Executive summary

This report presents an overview of the main trends and issues related to sustainability policies and practices for corporate governance in Argentina, Brazil, Chile, Colombia, Costa Rica, Mexico, and Peru. Through key policy recommendations, its objective is to support the development of the region's frameworks for disclosure, the responsibilities of company boards of directors, and shareholder rights in alignment with the G20/OECD Principles of Corporate Governance (G20/OECD Principles). This report benefits from two OECD surveys conducted with 275 Latin American companies comprising around half of the region's market capitalisation and 521 asset managers investing more than USD 1.3 trillion in the region. Likewise, this report presents for the first time a dataset that contains sustainability information for up to 13 800 listed companies with a total of USD 113 trillion market capitalisation listed on 83 markets in 2021.

Latin America's capital market landscape. In 2021, there were 1 088 listed companies in the Latin American stock markets with a total market capitalisation of USD 1 602 billion. From 2000 to 2021, almost 700 new listings and 1 049 delistings took place in the Latin American public equity markets. Total market capitalisation to GDP in the region ranges from 3% in Costa Rica to 50% in Brazil, which is below the OECD average at 150%.

Private corporations are the most important category of equity owners in Argentina, Brazil, Chile and Peru. Distinctively, strategic individuals rank first in Mexico holding 34% of the listed equity, while in Colombia the public sector holds almost 40% of the listed equity. Non-domestic institutional investors hold a larger equity share than domestic ones in Argentina, Brazil, Chile and Mexico. The average combined holdings of the top three shareholders (ownership concentration) in listed companies rank from 56% in Mexico to 81% in Peru.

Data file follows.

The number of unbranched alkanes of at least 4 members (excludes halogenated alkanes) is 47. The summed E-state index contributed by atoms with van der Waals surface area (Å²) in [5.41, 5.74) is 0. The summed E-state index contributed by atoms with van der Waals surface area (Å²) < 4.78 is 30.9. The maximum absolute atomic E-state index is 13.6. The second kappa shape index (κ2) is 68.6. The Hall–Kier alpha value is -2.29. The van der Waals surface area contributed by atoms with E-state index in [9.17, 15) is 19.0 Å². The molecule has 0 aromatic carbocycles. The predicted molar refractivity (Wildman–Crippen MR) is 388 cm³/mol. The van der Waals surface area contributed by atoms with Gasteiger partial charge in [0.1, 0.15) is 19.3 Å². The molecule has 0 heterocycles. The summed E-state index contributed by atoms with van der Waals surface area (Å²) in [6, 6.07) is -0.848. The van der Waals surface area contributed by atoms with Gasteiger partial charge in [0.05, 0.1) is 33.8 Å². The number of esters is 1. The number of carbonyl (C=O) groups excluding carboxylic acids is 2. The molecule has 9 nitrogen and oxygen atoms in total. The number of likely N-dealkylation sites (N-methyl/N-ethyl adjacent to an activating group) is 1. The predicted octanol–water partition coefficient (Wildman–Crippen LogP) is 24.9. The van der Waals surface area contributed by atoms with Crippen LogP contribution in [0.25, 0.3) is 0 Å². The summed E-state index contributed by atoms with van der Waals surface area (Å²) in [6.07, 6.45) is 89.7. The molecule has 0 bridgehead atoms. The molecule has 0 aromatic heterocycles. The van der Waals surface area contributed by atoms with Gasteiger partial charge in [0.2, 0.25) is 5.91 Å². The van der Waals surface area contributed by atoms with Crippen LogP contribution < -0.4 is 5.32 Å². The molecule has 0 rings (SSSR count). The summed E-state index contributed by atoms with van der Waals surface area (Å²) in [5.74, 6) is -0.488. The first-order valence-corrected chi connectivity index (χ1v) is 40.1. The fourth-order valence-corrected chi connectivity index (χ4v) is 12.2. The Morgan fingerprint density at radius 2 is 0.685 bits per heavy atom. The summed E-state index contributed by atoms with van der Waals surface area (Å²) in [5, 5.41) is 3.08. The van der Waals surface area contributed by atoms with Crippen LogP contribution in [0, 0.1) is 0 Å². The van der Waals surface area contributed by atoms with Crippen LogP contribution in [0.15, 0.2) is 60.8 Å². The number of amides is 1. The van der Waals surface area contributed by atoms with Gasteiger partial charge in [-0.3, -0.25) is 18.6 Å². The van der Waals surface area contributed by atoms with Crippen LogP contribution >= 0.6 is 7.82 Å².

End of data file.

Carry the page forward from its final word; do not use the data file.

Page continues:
Latin American companies raised USD 25.6 billion in green, social and sustainability (GSS) corporate bonds in 2021, with more than 90% of this amount issued by non-financial companies. Chile (USD 14.8 billion) and Mexico (USD 13 billion) have had the most active markets for GSS corporate bonds from 2013 to 2022. The activity has decreased to pre-COVID levels in 2022 in the region, with only USD 1.9 billion raised via GSS bonds by non-financial companies as of October. Basic materials and utilities represent almost 30% of the raised funds in Latin America, differing from the global trend where half of the GSS bonds were issued by financial companies between 2013 and 2022. In Latin America, investment funds labelled as “ESG” reached USD 4 billion of assets under management in 2021, against USD 0.8 billion in 2020.

Sustainability disclosure. Most asset managers investing in Latin America review their portfolio companies' sustainability disclosure. For large asset managers, 47% report that they review the sustainability disclosure from all investee companies and 26% that they do so only for specific industries. While not every country requires listed companies to disclose an annual sustainability report, companies representing 83% of the region's market capitalisation disclose sustainability information. Among them, more than two-thirds of companies by market capitalisation hire a third party to conduct an external assurance of the report (typically by an audit firm and with a limited level of assurance). The GRI Standards and SASB Standards are the most-often used sustainability reporting frameworks by Latin American listed companies.